In this land, the various religious denominations have greatly contributed to building and strengthening society (Yes, because we Catholics have been treated soooooooo well throughout the founding of the US, and it's history). It is important that today, as in the past, the voice of faith continue to be heard, for it is a voice of fraternity and love, which tries to bring out the best in each person and in each society. Such cooperation is a powerful resource in the battle to eliminate new global forms of slavery, born of grave injustices which can be overcome only through new policies and new forms of social consensus (Consensus has gone wrong in so many ways....especially in 5-4 situations).
Here I think of the political history of the United States, where democracy is deeply rooted in the mind of the American people. All political activity must serve and promote the good of the human person and be based on respect for his or her dignity. “We hold these truths to be self-evident, that all men are created equal, that they are endowed by their Creator with certain unalienable rights, that among these are life, liberty and the pursuit of happiness” (Declaration of Independence, 4 July 1776). If politics must truly be at the service of the human person, it follows that it cannot be a slave to the economy and finance. Politics is, instead, an expression of our compelling need to live as one, in order to build as one the greatest common good: that of a community which sacrifices particular interests in order to share, in justice and peace, its goods, its interests, its social life. I do not underestimate the difficulty that this involves, but I encourage you in this effort. (In short politics are not an end in of themselves....which in our case is definitely a good thing)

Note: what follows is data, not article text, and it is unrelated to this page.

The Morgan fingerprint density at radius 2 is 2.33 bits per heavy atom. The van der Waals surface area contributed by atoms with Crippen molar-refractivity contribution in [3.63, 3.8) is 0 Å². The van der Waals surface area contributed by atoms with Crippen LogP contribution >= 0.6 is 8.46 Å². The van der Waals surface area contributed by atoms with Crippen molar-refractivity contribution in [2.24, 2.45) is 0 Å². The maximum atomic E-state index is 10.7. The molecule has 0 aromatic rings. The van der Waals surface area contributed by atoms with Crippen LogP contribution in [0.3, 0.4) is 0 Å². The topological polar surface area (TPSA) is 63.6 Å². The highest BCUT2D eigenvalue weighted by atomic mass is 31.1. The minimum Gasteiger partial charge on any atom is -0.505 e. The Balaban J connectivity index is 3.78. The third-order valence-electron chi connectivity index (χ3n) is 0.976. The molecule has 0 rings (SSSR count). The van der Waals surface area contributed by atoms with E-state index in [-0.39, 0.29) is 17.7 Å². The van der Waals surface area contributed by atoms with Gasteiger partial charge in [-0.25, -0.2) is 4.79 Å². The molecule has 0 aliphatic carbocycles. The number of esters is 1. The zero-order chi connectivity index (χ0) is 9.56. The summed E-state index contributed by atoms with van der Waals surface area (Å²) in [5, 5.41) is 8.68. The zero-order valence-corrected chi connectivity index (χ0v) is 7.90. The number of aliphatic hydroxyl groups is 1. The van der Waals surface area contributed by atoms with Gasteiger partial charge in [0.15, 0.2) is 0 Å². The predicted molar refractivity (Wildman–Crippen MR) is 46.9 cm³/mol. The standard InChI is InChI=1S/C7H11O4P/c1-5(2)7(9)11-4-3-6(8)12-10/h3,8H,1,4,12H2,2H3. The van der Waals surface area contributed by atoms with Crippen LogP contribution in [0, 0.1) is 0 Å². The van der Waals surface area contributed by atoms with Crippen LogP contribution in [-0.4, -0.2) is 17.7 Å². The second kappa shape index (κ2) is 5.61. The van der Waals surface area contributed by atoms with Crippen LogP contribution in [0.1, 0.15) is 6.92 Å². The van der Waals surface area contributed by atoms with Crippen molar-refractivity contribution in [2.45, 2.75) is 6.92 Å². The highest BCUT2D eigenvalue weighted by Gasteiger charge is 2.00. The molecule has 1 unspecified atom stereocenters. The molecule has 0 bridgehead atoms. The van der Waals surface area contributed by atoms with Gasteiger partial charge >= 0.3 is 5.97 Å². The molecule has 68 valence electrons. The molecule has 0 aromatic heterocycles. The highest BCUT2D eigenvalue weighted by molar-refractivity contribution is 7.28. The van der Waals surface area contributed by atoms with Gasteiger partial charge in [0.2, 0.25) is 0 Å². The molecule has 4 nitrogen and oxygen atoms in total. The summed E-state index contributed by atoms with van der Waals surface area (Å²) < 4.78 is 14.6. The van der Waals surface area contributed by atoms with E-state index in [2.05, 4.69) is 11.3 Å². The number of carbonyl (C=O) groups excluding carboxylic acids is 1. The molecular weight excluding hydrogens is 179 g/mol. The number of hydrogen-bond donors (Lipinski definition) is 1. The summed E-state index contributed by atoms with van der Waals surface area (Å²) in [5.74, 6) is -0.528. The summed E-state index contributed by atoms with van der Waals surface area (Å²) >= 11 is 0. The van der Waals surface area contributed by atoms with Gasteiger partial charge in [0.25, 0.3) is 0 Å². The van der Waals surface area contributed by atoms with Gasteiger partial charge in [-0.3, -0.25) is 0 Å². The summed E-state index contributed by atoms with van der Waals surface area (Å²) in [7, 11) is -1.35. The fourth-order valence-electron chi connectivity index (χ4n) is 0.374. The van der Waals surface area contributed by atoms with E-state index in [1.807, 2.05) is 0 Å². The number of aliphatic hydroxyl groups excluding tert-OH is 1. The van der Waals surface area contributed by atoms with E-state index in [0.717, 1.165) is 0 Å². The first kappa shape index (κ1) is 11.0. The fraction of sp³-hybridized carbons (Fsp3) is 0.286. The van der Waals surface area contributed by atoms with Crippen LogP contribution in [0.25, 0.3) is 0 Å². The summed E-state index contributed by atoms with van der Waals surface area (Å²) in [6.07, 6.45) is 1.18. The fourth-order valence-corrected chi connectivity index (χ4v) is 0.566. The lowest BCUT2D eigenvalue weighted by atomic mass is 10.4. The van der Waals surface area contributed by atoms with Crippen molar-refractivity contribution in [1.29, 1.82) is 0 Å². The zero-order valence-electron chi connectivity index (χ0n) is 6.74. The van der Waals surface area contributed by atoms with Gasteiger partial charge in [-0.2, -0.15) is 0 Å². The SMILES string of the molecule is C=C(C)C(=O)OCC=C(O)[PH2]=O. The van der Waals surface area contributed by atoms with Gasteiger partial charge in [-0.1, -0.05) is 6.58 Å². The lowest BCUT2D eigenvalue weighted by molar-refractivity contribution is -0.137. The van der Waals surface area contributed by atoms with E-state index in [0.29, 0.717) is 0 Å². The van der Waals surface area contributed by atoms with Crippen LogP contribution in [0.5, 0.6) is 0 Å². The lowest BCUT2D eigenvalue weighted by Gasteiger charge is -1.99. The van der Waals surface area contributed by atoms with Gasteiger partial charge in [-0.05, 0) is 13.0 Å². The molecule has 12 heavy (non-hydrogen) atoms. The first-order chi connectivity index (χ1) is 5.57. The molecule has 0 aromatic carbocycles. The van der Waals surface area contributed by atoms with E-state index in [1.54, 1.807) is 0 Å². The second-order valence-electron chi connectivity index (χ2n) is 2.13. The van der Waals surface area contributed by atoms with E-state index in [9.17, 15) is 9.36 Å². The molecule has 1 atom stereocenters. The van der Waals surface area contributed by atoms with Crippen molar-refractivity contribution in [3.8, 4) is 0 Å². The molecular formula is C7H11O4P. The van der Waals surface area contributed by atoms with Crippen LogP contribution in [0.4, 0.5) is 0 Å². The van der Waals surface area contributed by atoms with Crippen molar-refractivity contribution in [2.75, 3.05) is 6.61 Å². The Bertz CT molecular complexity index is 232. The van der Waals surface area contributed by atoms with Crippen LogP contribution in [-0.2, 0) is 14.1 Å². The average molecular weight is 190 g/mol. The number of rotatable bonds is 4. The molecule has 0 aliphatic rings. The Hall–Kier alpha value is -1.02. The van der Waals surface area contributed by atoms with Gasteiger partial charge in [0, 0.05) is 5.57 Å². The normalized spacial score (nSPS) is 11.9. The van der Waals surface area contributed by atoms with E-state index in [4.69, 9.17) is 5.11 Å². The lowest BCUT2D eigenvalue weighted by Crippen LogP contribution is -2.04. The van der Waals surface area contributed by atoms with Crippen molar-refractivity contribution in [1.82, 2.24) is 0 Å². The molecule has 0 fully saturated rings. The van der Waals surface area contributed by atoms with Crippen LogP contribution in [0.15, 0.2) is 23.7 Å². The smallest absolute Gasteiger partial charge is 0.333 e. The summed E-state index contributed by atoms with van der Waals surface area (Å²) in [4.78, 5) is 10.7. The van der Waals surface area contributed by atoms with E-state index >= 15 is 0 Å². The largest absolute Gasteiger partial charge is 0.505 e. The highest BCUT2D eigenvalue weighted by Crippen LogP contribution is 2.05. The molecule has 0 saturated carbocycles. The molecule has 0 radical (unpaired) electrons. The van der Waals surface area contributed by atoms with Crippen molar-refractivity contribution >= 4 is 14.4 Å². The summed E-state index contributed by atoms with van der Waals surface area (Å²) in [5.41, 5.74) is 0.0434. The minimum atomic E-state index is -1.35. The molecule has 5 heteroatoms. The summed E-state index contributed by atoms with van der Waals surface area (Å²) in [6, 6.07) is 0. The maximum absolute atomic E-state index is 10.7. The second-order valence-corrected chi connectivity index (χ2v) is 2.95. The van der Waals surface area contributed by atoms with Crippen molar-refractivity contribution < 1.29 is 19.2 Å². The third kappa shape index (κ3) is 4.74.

In recent centuries, millions of people came to this land to pursue their dream of building a future in freedom (Here we go, let's see where this goes). We, the people of this continent, are not fearful of foreigners (Well, I'm not fearful of anyone who prepares me for their presence by knocking on the front door, come into my house unannounced though, that could be problematic), because most of us were once foreigners. I say this to you as the son of immigrants, knowing that so many of you are also descended from immigrants. Tragically, the rights of those who were here long before us were not always respected (But is there an absolute right to immigration? No, one is bound to follow the laws of whatever country one is entering (CCC 2241), Yes, many of us are sons and daughters of immigrants, and most if not all came here legally...And before someone has the audacity to say the Europeans came and invaded the native Americans that were living here...we do not know the immigration laws of the various tribes of that time, so their status isn't quite as crystal clear as people would like to think). For those peoples and their nations, from the heart of American democracy, I wish to reaffirm my highest esteem and appreciation. Those first contacts were often turbulent and violent, but it is difficult to judge the past by the criteria of the present. Nonetheless, when the stranger in our midst appeals to us, we must not repeat the sins and the errors of the past. We must resolve now to live as nobly and as justly as possible, as we educate new generations not to turn their back on our “neighbors” and everything around us. Building a nation calls us to recognize that we must constantly relate to others, rejecting a mindset of hostility in order to adopt one of reciprocal subsidiarity, in a constant effort to do our best. I am confident that we can do this.